Although one component room temperature curing siloxane rubbers are obtained when organotitanium compounds are used, the best results are obtained with the organosiloxytitanium compounds. The preferred organosiloxytitanium compounds arethose in which the organic radical bonded to the silicon atom of the organosiloxy radicals is a monovalent hydrocarbon radical and any remaining valences of the titanium atom are satisfied by organic radicals which are attached to the titanium atom through Ti-O-C linkages. Preferably the organic radical in the organosiloxy radical is methyl. The best results are obtained with organosiloxytitanium compounds which have at least one organosiloxy radical and any remaining valences of the titanium atom are satisfied by chelating groups which are attached to the titanium atom through Ti-O-C linkages. Suitable examples of such chelating groups are group is preferred. The organosiloxytitanium compounds containing such chelating groups are preferred because there is very little viscosity rise when the hydroxylated siloxane and this type of organosiloxytitanium compound are mixed.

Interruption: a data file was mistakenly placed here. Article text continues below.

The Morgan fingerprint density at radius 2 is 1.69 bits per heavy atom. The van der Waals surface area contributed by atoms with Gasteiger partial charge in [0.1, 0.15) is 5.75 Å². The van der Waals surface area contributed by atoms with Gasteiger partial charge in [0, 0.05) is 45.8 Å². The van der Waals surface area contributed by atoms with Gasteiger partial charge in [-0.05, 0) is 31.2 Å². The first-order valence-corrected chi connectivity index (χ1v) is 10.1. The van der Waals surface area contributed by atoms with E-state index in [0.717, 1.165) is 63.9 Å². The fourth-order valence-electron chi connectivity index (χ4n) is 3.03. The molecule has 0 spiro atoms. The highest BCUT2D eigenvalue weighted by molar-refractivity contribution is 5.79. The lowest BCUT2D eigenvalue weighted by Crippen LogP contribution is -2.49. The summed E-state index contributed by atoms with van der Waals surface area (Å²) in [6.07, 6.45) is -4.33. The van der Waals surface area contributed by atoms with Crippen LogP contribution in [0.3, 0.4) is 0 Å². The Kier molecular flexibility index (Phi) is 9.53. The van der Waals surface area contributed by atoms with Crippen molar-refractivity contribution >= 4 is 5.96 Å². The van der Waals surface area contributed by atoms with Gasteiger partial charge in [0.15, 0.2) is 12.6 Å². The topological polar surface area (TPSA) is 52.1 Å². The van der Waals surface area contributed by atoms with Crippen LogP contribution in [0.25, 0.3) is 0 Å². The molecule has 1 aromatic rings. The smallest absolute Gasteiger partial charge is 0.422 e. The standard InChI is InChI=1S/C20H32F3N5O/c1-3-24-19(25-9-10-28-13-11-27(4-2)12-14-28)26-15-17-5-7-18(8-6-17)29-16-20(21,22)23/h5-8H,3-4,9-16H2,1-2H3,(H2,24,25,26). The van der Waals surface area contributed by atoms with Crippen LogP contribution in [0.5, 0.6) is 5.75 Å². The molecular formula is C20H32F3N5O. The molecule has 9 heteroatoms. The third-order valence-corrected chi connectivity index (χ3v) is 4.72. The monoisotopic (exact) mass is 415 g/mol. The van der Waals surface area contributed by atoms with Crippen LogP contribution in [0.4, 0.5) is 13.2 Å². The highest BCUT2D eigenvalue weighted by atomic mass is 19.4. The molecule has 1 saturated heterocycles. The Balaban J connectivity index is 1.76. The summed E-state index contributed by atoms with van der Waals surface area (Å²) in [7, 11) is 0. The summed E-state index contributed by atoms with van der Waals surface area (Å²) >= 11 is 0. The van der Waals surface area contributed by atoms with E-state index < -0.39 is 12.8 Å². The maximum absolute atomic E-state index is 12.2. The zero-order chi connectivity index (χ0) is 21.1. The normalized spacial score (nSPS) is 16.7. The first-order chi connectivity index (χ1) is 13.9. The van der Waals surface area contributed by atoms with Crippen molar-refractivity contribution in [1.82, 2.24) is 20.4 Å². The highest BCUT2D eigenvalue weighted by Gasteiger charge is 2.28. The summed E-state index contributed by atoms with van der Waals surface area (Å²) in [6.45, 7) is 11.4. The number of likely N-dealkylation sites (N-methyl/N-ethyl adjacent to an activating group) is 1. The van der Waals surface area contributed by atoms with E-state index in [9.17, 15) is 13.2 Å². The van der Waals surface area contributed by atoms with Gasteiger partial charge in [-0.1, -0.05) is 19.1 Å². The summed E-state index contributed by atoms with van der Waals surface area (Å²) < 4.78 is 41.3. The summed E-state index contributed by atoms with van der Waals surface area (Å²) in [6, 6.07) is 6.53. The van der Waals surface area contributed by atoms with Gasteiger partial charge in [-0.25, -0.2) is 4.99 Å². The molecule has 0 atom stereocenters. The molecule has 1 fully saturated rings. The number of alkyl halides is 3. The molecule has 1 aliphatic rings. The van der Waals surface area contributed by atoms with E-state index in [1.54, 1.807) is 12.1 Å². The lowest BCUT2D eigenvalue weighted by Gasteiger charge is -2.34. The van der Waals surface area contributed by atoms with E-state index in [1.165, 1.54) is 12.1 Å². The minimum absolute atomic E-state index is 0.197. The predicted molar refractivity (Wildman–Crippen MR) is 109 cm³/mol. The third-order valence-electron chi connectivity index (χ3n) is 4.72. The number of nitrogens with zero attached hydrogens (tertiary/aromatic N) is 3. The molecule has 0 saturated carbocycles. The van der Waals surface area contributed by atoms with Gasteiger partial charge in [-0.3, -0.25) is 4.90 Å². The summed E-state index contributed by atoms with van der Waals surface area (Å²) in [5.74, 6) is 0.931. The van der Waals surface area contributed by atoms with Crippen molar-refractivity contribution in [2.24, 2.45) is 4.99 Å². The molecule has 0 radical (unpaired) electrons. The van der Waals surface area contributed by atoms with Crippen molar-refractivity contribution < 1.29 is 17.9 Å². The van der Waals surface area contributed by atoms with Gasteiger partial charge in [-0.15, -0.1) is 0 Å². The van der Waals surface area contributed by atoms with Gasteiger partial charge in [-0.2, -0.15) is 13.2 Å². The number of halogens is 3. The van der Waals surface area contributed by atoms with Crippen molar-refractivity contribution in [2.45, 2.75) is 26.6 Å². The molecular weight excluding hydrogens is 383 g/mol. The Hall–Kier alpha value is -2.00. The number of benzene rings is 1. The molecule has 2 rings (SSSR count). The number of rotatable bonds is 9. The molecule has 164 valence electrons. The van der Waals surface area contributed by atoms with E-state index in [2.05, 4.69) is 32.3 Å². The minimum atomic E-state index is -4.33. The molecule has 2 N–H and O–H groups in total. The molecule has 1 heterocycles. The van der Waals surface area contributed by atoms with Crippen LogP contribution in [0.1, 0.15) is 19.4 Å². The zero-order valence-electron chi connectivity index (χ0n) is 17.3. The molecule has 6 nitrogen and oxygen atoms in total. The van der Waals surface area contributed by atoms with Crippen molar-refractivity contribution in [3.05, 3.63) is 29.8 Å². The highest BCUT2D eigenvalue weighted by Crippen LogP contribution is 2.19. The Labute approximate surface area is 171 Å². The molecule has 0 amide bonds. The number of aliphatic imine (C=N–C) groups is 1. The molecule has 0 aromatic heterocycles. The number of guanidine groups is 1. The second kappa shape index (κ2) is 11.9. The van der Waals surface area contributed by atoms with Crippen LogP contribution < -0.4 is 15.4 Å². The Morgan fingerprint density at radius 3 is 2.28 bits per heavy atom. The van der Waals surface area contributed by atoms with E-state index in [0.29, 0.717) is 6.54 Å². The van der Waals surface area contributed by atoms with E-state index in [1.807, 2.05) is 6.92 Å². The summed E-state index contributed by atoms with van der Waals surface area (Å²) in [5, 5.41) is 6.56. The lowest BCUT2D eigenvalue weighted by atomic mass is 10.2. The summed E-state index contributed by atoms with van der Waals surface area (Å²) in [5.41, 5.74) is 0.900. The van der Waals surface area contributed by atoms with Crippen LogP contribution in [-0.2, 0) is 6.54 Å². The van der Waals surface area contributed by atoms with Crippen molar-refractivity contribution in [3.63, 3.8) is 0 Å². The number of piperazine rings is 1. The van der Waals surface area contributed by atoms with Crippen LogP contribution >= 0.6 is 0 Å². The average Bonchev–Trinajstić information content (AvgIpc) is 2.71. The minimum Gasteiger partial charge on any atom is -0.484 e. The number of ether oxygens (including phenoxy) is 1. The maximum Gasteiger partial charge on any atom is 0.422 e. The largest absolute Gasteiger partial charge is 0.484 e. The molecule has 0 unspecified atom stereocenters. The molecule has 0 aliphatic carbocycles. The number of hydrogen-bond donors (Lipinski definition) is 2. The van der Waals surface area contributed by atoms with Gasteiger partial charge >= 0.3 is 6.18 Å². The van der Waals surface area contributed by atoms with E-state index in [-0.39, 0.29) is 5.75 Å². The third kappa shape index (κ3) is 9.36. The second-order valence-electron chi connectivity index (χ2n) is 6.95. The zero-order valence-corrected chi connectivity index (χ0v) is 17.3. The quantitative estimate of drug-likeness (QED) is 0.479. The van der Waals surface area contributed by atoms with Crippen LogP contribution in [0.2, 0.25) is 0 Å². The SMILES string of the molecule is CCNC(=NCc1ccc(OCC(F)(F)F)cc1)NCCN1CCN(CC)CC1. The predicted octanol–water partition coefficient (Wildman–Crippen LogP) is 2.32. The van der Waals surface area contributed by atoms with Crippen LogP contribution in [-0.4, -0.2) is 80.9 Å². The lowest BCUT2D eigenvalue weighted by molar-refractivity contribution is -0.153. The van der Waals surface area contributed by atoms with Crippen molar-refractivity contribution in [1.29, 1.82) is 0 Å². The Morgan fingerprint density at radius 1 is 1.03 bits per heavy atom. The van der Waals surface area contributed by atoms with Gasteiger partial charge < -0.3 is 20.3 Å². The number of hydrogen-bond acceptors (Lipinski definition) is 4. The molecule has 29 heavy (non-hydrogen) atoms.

If desired, the process of this invention can include mixing other ingredients with the essential ingredients shown above. These added ingredients can include fillers which will impart desirable stress-strain properties to the resulting rubbers. Any filler normally employed in siloxane rubbers can be used in the compositions of this invention. These include organic fillers such as phthaloeyanine or copper phthalocyanine and inorganic fillers such as metal oxides such as alumina, titania, zirconia, magnesia and zinc oxide; siliceous materials such as aluminum silicate, mica and glass; silica such as diatomaceous earth, fume silica, sand, crushed quartz, silica xerogels and precipitated silicas and carbon such as carbon black or graphite. If desired, the filler-s employed herein can contain organosilyl groups attached to the surface thereof. These fillers are Well-known articles of commerce.